A visit to Eastern Coach Works, Lowestoft

I’ve done a couple of delivery jobs for Crosville Motor Services recently and one of them took me to the Far East (of England). To Lowestoft, in fact.

Regular readers will know that I’m a big fan of any vehicle built by Bristol Commercial Vehicles. Due mostly to Government ownership, the majority of these were bodied by Eastern Coach Works and it was to the coastal town of Lowestoft, where the ECW factory was located, that each newly-built chassis had to be taken years ago.

site-of-eastern-coach-works

Crosville has sold a Volvo B10M coach to a new owner who lives near Lowestoft and I was asked to drive the coach there from Weston-super-Mare. I knew that the 280-mile journey would take most of the day so I arranged to stay the night in Lowestoft and return the next day by train.

VanHool-bodied K7CJT has carried the number CRZ9825 while in service with Crosville but, by the time I arrived to take it to its new home, it had regained its original mark. The workshop staff had given it a once over the previous day and, not having driven this vehicle before, I spent some time checking it over before venturing out onto the road. Locating the side and headlight switch seemed to take me the longest time and I tried a good number of the rocking switches on the dash before finding the correct (rotary) switch near the steering column. That’s what happens when all the switch labels have worn off after years of use! A colleague at the depot, who is keen on the heritage side of the business, came over to see where I was going and asked me if I was going anywhere near the site of the ECW factory. I said I didn’t know where it was, not having time to research it the day before when planning my route. Lowestoft is quite a big town and I thought it would be unlikely that I’d be passing the site, even if I knew where it had been.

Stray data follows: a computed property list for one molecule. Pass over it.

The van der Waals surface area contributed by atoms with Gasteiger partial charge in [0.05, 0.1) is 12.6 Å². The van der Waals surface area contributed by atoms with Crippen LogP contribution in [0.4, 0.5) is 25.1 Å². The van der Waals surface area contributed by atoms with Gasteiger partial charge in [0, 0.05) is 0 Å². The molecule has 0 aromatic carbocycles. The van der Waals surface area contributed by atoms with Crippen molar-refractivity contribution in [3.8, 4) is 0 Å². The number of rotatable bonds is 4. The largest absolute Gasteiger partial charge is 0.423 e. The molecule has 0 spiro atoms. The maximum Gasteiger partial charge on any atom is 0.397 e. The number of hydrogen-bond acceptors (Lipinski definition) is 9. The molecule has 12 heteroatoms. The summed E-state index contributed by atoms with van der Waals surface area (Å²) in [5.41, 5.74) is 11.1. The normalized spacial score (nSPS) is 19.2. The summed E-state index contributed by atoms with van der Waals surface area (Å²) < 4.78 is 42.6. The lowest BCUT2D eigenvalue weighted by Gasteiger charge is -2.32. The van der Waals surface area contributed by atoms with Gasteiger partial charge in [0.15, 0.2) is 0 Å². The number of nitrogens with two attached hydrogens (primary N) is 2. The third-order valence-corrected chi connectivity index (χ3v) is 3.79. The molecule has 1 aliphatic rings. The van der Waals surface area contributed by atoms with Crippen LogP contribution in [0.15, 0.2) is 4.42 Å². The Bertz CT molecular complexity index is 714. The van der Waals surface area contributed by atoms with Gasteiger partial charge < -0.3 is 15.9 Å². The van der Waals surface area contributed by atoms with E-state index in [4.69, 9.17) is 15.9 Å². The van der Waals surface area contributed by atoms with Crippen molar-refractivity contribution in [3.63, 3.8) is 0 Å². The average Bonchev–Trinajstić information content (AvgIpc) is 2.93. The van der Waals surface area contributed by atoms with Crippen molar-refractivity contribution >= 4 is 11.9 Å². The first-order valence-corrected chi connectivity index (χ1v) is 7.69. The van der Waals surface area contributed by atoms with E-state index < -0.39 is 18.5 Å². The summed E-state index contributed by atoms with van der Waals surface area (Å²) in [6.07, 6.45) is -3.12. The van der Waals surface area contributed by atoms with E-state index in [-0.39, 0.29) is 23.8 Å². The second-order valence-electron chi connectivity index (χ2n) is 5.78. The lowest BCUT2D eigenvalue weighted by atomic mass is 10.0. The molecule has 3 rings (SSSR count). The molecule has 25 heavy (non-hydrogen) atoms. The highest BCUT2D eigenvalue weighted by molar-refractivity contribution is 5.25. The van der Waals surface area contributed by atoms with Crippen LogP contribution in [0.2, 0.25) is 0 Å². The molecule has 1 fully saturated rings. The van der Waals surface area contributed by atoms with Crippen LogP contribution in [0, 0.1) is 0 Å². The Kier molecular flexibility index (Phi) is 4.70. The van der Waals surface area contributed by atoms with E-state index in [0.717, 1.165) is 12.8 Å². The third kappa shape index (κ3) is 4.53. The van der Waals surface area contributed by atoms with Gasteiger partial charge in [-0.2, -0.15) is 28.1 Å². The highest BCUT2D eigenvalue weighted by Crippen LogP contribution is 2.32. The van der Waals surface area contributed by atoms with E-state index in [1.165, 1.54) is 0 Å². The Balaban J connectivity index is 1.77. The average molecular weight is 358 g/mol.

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Classic transport at Burrington wedding

In tranquil surroundings bathed in autumnal sunshine, I took part in a classic wedding in rural Somerset the other day.969ehw-kfm893-winford-manor

It seems to have been ages since I drove a heritage bus for a wedding. In fact, although I’ve done numerous private hire duties for Crosville Motor Services during this year, the last one to involve a wedding was back in May.

One of the many delights of Crosville private hire duties is that occasionally they involve more than one bus. So it was good to meet up with my friend Dave Moore at the Crosville depot last Saturday as together we prepared our two vehicles. I was rostered with 1950 Bristol L5G KFM893 (Crosville KG131) and Dave had 1959 Bristol LD6G 969EHW (Bath Services L8515). The duty Operations Manager popped over with a bag of ribbons and bows supplied by the client. He appeared rather keen not to be involved in affixing them to the buses so left them for Dave and me to sort out. Fortunately we had both arrived with plenty of time in hand so we had time to dress up the buses as well as do our usual checks and preparations. I also had a few moments to check on two other Lodekkas, both of which were undergoing major engine surgery.

As is my custom, I had earlier studied the routes for the day. So had Dave, so we agreed on the best route for our buses. Although there was nothing we could do to avoid the long and arduous climb of Red Hill on the way towards Bristol Airport, we decided not to use the more direct road to Winford Manor which would have taken us there via a long and occasionally narrow lane. By going a little further past the Airport, we made use of a wider road which offered fewer hazards.

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